They’re already getting some interesting feedback: “We never thought people would go to pasta as a late-night meal, but there’s plenty of interest in eating pasta at 1 a.m. in Miami,” said Erickson.
Charlie Yi’s Zoku Sushi is a restaurant that operates only in the cloud. Kind of. Led by an ex-Nobu chef, Zoku operates out of its own ghost kitchen in the East Village delivering freshly made sushi.
“We’re digital natives,” said Yi. “We are using our position as a digital kitchen — with the understanding that we own the whole experience — to deliver a compelling experience.”
Yi is betting that the demand for delivery is not driven by convenience only, but by the desire for quality and experience as well. People don’t need a thousand sushi restaurants; they need one they trust at a price they’re willing to pay, he said. At Zoku, customers can track the daily arrivals of fish from Japan, Iceland or Long Island on its website.
Yi began testing his concept in São Paulo in 2014, a city he deemed similar enough to New York in population density to serve as a test kitchen, so to speak. It proved successful, so he expanded to New York earlier this year, with the hopes of eventually growing nationally.
And unlike traditional restaurants, which often lose money on delivery, Yi says he makes money off every transaction.
“We’re playing a completely different game,” he said, in comparison with dine-in restaurants. “They can’t compete; our cost of operations is a fraction of what they do.”
But the combination of ghost kitchens and virtual brands will prove even more formidable to the traditional restaurateur.
In New York City, eateries already have notoriously low margins and can lose money on delivery because of high delivery fees through third-party apps, said Rigie. If they also have to contend with a flood of digital brands, being churned out by flush startups looking to grab market share, they may not stand a chance.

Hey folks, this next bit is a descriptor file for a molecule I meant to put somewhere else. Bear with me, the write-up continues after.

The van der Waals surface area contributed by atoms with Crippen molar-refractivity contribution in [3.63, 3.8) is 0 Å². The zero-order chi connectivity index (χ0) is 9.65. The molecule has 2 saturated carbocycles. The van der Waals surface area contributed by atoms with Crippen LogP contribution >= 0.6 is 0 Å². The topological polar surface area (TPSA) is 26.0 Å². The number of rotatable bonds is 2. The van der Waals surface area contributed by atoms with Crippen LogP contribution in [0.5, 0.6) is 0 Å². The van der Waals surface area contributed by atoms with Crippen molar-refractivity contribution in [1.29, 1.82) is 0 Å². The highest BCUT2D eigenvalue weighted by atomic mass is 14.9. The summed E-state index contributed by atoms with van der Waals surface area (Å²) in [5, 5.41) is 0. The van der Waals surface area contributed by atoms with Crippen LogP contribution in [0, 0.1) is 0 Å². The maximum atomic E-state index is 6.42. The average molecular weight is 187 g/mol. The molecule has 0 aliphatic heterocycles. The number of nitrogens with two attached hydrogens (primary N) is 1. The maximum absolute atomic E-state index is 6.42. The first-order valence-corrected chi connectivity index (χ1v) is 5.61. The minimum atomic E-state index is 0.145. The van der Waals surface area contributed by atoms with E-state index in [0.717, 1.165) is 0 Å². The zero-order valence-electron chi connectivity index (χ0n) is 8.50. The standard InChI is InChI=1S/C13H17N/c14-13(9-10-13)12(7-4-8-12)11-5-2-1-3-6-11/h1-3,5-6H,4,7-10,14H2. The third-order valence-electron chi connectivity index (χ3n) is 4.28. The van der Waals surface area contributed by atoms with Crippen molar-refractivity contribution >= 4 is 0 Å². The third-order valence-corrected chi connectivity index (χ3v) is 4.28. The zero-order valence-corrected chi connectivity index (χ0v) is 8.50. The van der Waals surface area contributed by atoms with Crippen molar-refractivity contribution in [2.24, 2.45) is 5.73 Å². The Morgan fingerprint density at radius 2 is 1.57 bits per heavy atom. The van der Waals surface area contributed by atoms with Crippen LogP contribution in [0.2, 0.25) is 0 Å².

“These companies and investors provide latitude for companies to burn through cash to gain market share, and that will likely come at the cost of brick-and-mortar businesses,” Rigie said.
Others in the industry are skeptical that one-off virtual brands can gain traction in such a crowded market or will have the logistics know-how to succeed.
“Those concepts that are attempting to start up as virtual-only concepts tend to struggle with consumer connection,” said Kitchen United’s Collins. “The notional idea that it’s easier to start a virtual restaurant isn’t really proving true.”
And while investors have been extremely bullish on ghost kitchens, delivery apps are still struggling with profitability.
Last week, Grubhub, which owns Seamless, revealed that their profits had shrunk more than 96 percent between March and June of this year. And yet they’re the only “profitable model operating at scale in the United States,” a spokesperson pointed out, citing the company’s third quarter earnings call.
“They’re trying to figure out how to make money off this whole thing,” said Yi. “They’re doing a lot of volume, but don’t make money at all.”
But as the space evolves, it’s not all bad news for the local restaurant scene.
Steve Soutendijk, a New York-based broker at Cushman & Wakefield, has an optimistic view, noting that ghost kitchens can be great incubators, fostering the next Sweetgreen without the sky-high capital investments currently needed to open a restaurant. But he doesn’t think it will end our need to eat out, meet friends over dinner, or go on dates.
“I just don’t buy the idea that everybody wants to sit alone and throw on Netflix and order from the ghost kitchen,” Soutendijk said. “The act of eating is inherently a social and human experience.”
Update: This story has been updated since publication to attribute comments to Talita Erickson, head of restaurants at Barilla, that were previously misattributed to Silvia Grottola, a marketing manager at Barilla.
Update: This story has also been updated to reflect that Cloud Kitchens’ 615 Western is already in operation.
Update: This story has been updated with a comment from Grubhub.